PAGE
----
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- Norway introduces two offshore wind farms with a capacity of 4.5 GW
- International energy companies are racing to seize the opportunity to establish the first wind farm in Norway
- 53 new oil production licenses in Norway in January
- Equinor and Eni form alliance to win wind farm in northern Norway
Norway plans to break into the world’s wind energy market, producing 30 gigawatts by 2040, to meet the growing domestic demand for electricity, and to export renewable energy to the outside world.
The population of the northern European country is suffering from the increasing rise in energy prices, as is the case in the rest of the continent.
Norway, which has built its wealth from oil and gas, has designated two areas in the North Sea to accommodate up to 4.5 gigawatts of capacity of floating and fixed-bottom wind turbines, amid strong interest from major energy companies.
Wind power plants in Norway
The first wind energy tender, with a capacity of 1.5 gigawatts, is expected to be tendered by next year in Sørlej Nordsjo, near the Danish border, to produce wind from stationary turbines.
This farm can provide 7 TWh of electricity, covering the energy needs of 460,000 families.
The second terminal of the floating wind farm is located in Utsera Nord, which covers an area of 1,000 square kilometers (386 square miles), northwest of the oil industry capital, Stavanger.
Prime Minister Jonas Gahr told a press conference that the first turbines could be completed in the second half of this decade, noting that government support might be needed to keep the projects going.
A large number of international energy companies have expressed interest in Norwegian wind energy bids, as Anglo-Dutch Shell is cooperating with local companies BKK and Lacey to prepare bids for floating and fixed wind stations, according to Reuters.
British oil giant BP announced that it would join Norway’s Statcraft, Acker Offshore Wind; To apply for permits in the southern region.
Sweden’s Vattenfall has partnered with C-Gast – a joint venture between industrial investment firms Arendals Voscicompany and Verde – to capture bids for both projects.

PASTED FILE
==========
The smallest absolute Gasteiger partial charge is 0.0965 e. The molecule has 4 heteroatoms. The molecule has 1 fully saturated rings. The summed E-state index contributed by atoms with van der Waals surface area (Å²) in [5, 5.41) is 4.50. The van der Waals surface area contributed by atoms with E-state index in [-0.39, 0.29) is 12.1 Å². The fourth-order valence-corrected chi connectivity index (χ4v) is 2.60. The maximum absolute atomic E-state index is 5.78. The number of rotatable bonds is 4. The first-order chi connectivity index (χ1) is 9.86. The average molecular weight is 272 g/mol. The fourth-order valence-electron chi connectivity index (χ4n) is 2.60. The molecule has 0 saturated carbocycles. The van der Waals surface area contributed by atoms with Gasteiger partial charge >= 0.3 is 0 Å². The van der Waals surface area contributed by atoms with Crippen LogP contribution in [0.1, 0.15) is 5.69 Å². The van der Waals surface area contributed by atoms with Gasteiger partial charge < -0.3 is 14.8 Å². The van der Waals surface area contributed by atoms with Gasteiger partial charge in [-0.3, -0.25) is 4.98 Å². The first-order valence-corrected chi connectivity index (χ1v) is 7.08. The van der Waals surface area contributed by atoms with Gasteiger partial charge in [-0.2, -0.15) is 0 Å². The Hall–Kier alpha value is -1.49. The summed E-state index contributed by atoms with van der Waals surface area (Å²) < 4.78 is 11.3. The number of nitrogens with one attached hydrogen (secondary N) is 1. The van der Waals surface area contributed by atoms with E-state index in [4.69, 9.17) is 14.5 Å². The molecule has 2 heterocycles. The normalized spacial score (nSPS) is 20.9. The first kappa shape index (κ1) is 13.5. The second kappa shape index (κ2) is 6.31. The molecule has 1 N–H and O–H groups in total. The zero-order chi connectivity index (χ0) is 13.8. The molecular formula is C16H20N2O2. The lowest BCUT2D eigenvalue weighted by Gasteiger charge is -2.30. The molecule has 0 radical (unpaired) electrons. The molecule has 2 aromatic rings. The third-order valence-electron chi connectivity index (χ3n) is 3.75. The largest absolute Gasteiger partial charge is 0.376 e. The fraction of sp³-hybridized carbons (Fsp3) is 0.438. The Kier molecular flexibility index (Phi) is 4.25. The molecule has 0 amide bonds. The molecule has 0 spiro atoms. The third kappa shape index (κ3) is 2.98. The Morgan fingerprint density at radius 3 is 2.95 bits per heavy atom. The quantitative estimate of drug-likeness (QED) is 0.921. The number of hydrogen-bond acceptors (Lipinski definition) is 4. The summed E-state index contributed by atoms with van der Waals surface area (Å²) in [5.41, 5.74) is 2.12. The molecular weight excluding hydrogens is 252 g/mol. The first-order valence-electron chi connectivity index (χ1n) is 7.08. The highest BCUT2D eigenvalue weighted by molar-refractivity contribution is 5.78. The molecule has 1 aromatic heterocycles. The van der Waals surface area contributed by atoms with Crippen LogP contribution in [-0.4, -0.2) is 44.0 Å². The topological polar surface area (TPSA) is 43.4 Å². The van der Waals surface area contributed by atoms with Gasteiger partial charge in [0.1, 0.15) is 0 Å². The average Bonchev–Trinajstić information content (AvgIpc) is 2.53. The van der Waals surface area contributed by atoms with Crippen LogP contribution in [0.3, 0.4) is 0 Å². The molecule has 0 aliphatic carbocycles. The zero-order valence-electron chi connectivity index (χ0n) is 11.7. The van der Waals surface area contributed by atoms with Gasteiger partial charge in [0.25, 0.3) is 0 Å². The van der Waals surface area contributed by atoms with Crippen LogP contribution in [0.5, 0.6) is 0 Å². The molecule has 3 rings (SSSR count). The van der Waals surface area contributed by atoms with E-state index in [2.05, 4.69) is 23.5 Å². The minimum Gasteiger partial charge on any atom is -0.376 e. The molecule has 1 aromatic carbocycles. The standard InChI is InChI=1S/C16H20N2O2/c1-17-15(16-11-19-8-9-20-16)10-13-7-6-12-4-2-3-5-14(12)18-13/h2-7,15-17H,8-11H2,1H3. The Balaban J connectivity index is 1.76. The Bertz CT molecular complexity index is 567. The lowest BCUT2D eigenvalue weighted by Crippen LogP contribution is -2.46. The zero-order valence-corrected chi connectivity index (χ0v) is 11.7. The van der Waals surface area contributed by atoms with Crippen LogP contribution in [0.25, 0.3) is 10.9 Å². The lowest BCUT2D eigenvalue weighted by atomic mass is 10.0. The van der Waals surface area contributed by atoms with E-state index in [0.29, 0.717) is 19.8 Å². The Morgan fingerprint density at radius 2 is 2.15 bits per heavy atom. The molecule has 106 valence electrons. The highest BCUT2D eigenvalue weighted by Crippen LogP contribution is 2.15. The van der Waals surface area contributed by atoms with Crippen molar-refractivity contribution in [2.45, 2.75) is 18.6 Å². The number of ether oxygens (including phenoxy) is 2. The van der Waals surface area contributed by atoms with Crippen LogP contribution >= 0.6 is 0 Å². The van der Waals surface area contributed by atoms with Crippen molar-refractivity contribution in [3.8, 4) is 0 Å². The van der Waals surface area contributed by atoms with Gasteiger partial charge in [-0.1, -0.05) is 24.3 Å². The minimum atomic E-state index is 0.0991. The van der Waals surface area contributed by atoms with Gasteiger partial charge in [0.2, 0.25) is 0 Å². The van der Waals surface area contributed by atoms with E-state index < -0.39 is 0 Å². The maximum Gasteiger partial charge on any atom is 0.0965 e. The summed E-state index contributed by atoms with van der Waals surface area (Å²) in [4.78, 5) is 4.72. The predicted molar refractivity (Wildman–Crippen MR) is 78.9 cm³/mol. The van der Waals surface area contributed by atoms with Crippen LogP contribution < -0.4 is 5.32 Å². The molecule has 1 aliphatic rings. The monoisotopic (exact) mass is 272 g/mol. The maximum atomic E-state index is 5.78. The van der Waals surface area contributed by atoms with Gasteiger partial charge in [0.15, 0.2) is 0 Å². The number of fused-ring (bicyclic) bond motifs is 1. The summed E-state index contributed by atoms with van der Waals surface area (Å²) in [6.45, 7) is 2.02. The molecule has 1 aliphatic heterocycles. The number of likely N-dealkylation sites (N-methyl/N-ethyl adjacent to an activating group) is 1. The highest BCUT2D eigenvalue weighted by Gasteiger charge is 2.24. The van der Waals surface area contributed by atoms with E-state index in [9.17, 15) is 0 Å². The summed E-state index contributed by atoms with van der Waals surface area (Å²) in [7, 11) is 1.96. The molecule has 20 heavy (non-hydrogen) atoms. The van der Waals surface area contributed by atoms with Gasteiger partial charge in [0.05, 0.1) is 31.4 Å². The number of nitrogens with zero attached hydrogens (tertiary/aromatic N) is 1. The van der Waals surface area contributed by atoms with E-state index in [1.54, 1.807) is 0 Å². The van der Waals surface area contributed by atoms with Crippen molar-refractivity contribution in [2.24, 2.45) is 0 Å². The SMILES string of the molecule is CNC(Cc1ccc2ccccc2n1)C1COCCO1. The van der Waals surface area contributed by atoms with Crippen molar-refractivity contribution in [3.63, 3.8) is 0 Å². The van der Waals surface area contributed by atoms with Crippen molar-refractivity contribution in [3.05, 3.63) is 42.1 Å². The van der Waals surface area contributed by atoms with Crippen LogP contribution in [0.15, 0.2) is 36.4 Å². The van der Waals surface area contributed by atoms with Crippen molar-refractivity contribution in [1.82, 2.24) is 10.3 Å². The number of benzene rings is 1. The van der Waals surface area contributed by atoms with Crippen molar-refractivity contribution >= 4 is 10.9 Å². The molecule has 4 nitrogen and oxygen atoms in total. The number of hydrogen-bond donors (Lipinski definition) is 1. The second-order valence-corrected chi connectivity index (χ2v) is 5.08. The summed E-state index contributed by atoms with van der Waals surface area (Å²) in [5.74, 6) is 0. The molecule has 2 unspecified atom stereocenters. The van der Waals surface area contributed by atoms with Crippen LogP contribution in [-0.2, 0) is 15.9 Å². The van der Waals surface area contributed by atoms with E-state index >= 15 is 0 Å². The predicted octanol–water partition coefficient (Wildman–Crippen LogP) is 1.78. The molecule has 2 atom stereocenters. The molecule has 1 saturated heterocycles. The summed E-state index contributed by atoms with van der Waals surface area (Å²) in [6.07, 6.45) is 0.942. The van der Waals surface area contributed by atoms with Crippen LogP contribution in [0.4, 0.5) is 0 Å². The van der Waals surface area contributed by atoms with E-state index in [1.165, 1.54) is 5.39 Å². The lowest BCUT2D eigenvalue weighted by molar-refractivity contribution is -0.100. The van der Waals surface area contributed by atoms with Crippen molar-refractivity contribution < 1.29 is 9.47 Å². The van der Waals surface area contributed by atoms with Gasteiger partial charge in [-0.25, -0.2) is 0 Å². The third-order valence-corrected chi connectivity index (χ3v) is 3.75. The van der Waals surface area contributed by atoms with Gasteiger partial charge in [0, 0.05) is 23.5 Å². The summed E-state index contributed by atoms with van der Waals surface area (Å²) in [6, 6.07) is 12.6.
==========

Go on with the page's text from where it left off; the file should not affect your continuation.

Global interest from energy companies
Statcraft and Acre Offshore Wind have teamed up with Ocean Winds, a joint venture between France’s ENGIE and Portugal’s EDP, to advance the floating offshore wind farm.
Denmark’s Ørsted has formed an alliance with Fred Olsen Renewables, a subsidiary of Bonheur, and utility company Havsland Eco, which plans to develop offshore wind farms in both regions.
Equinor is seeking to win the bids offered in both regions, as it intends to cooperate with the renewable energy unit of Italy’s Eni, to win the floating wind farm in Ocera North, and it also cooperated with the German company RWE and Norsek Hydro to win the wind farm in Sorleigh Nordsjo.
Germany’s ENBO and several Norwegian partners, including food supplier Norgesgriben, announced an initiative to win the development of the 1.5 GW wind farm in Sorlegg Nordsjo.
The Italian company Eni plans to participate in the tender for the wind farm in Sorleigh Nordsjo, in cooperation with the Danish company Hitec Vision.
Agdir Energy and GI AG announced their plans to acquire the offshore wind farm in Ostera Nord.
Mangora and Technip FMC are seeking to participate in the tender for the wind farm in Astoria Nord, through the Mangora Offshore Wind Company.
Deep Wind Offshore, a joint venture between shipping companies Knutsen Awas and utility Haugland Craft, plans to apply for the two wind farms in Norway.
Norsey and Parkwind intend to collaborate to win licenses for both projects.
Despite its interest in wind energy projects, Norway remains focused on oil and gas, with the government granting 53 new oil production licenses in January.
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